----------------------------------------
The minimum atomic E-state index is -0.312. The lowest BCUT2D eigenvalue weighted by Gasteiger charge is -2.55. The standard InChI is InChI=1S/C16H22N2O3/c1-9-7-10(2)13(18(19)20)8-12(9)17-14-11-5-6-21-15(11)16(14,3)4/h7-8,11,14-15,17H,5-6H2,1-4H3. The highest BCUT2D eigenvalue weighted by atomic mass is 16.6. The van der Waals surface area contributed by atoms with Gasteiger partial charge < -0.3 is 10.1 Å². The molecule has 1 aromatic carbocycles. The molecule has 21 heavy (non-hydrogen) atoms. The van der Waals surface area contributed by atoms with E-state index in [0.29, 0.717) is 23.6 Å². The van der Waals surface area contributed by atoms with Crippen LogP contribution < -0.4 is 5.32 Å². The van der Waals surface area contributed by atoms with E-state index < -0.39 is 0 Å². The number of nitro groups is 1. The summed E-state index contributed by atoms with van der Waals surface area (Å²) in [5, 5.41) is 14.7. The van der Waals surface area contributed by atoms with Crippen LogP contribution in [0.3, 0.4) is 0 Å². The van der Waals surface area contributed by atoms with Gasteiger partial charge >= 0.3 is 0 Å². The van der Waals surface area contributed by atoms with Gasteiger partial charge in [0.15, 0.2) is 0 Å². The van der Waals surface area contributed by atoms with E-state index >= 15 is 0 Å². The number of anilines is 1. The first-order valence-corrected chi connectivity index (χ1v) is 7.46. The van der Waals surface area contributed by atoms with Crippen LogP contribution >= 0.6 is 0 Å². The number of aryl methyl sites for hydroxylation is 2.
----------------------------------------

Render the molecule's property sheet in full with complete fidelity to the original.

The minimum atomic E-state index is -0.312. The lowest BCUT2D eigenvalue weighted by Gasteiger charge is -2.55. The standard InChI is InChI=1S/C16H22N2O3/c1-9-7-10(2)13(18(19)20)8-12(9)17-14-11-5-6-21-15(11)16(14,3)4/h7-8,11,14-15,17H,5-6H2,1-4H3. The highest BCUT2D eigenvalue weighted by atomic mass is 16.6. The van der Waals surface area contributed by atoms with Gasteiger partial charge < -0.3 is 10.1 Å². The molecule has 1 aromatic carbocycles. The molecule has 21 heavy (non-hydrogen) atoms. The van der Waals surface area contributed by atoms with E-state index in [0.29, 0.717) is 23.6 Å². The van der Waals surface area contributed by atoms with Crippen LogP contribution < -0.4 is 5.32 Å². The van der Waals surface area contributed by atoms with E-state index < -0.39 is 0 Å². The number of nitro groups is 1. The summed E-state index contributed by atoms with van der Waals surface area (Å²) in [5, 5.41) is 14.7. The van der Waals surface area contributed by atoms with Crippen LogP contribution in [0.3, 0.4) is 0 Å². The van der Waals surface area contributed by atoms with Gasteiger partial charge >= 0.3 is 0 Å². The van der Waals surface area contributed by atoms with Gasteiger partial charge in [0.15, 0.2) is 0 Å². The van der Waals surface area contributed by atoms with E-state index >= 15 is 0 Å². The number of anilines is 1. The first-order valence-corrected chi connectivity index (χ1v) is 7.46. The van der Waals surface area contributed by atoms with Crippen LogP contribution >= 0.6 is 0 Å². The number of aryl methyl sites for hydroxylation is 2.